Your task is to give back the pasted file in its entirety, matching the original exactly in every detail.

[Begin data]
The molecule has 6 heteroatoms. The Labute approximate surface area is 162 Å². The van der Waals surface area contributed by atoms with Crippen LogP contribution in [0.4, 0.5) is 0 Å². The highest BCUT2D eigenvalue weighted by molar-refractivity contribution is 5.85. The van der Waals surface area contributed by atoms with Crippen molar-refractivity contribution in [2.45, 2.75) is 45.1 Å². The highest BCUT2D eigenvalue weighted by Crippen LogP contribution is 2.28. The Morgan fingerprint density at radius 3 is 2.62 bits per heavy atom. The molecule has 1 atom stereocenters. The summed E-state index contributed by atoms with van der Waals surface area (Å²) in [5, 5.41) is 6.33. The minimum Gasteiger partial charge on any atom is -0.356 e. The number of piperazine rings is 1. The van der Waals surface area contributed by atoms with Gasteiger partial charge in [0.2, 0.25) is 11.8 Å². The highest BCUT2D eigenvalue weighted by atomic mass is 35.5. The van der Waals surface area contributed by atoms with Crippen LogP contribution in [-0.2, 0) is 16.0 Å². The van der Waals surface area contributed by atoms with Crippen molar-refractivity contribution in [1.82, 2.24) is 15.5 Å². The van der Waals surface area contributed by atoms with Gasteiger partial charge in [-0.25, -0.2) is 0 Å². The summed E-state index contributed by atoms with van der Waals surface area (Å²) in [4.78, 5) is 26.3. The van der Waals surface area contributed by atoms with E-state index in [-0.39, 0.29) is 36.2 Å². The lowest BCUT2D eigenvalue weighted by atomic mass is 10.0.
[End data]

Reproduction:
The molecule has 6 heteroatoms. The Labute approximate surface area is 162 Å². The van der Waals surface area contributed by atoms with Crippen LogP contribution in [0.4, 0.5) is 0 Å². The highest BCUT2D eigenvalue weighted by molar-refractivity contribution is 5.85. The van der Waals surface area contributed by atoms with Crippen molar-refractivity contribution in [2.45, 2.75) is 45.1 Å². The highest BCUT2D eigenvalue weighted by Crippen LogP contribution is 2.28. The Morgan fingerprint density at radius 3 is 2.62 bits per heavy atom. The molecule has 1 atom stereocenters. The summed E-state index contributed by atoms with van der Waals surface area (Å²) in [5, 5.41) is 6.33. The minimum Gasteiger partial charge on any atom is -0.356 e. The number of piperazine rings is 1. The van der Waals surface area contributed by atoms with Gasteiger partial charge in [0.2, 0.25) is 11.8 Å². The highest BCUT2D eigenvalue weighted by atomic mass is 35.5. The van der Waals surface area contributed by atoms with Crippen LogP contribution in [-0.2, 0) is 16.0 Å². The van der Waals surface area contributed by atoms with Crippen molar-refractivity contribution in [1.82, 2.24) is 15.5 Å². The van der Waals surface area contributed by atoms with Gasteiger partial charge in [-0.25, -0.2) is 0 Å². The summed E-state index contributed by atoms with van der Waals surface area (Å²) in [4.78, 5) is 26.3. The van der Waals surface area contributed by atoms with E-state index in [-0.39, 0.29) is 36.2 Å². The lowest BCUT2D eigenvalue weighted by atomic mass is 10.0.